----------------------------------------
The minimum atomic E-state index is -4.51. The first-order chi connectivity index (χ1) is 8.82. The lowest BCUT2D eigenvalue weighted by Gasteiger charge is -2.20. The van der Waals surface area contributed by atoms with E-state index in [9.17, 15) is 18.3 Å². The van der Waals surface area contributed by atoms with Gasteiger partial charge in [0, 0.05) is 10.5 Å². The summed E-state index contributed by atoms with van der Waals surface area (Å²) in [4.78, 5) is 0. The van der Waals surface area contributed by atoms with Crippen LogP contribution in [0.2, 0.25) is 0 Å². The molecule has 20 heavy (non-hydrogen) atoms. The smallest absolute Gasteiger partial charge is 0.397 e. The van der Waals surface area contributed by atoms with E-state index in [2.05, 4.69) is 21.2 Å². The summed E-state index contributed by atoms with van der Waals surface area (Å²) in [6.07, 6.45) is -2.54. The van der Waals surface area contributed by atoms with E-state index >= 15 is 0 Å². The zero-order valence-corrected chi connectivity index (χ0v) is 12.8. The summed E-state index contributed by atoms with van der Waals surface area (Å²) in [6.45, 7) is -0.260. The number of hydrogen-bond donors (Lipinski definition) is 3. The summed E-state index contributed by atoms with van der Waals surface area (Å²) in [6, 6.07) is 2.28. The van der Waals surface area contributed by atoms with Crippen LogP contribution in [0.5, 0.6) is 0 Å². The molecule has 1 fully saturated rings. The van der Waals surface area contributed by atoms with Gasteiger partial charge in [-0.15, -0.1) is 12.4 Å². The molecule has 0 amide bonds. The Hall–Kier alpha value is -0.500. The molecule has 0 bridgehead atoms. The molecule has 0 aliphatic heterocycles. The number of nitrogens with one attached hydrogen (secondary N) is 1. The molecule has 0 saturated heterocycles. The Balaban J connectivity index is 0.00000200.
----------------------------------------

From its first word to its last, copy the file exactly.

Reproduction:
The minimum atomic E-state index is -4.51. The first-order chi connectivity index (χ1) is 8.82. The lowest BCUT2D eigenvalue weighted by Gasteiger charge is -2.20. The van der Waals surface area contributed by atoms with E-state index in [9.17, 15) is 18.3 Å². The van der Waals surface area contributed by atoms with Gasteiger partial charge in [0, 0.05) is 10.5 Å². The summed E-state index contributed by atoms with van der Waals surface area (Å²) in [4.78, 5) is 0. The van der Waals surface area contributed by atoms with Crippen LogP contribution in [0.2, 0.25) is 0 Å². The molecule has 20 heavy (non-hydrogen) atoms. The smallest absolute Gasteiger partial charge is 0.397 e. The van der Waals surface area contributed by atoms with E-state index in [2.05, 4.69) is 21.2 Å². The summed E-state index contributed by atoms with van der Waals surface area (Å²) in [6.07, 6.45) is -2.54. The van der Waals surface area contributed by atoms with E-state index >= 15 is 0 Å². The zero-order valence-corrected chi connectivity index (χ0v) is 12.8. The summed E-state index contributed by atoms with van der Waals surface area (Å²) in [6.45, 7) is -0.260. The number of hydrogen-bond donors (Lipinski definition) is 3. The summed E-state index contributed by atoms with van der Waals surface area (Å²) in [6, 6.07) is 2.28. The van der Waals surface area contributed by atoms with Crippen LogP contribution in [0.5, 0.6) is 0 Å². The molecule has 1 fully saturated rings. The van der Waals surface area contributed by atoms with Gasteiger partial charge in [-0.15, -0.1) is 12.4 Å². The molecule has 0 amide bonds. The Hall–Kier alpha value is -0.500. The molecule has 0 bridgehead atoms. The molecule has 0 aliphatic heterocycles. The number of nitrogens with one attached hydrogen (secondary N) is 1. The molecule has 0 saturated heterocycles. The Balaban J connectivity index is 0.00000200.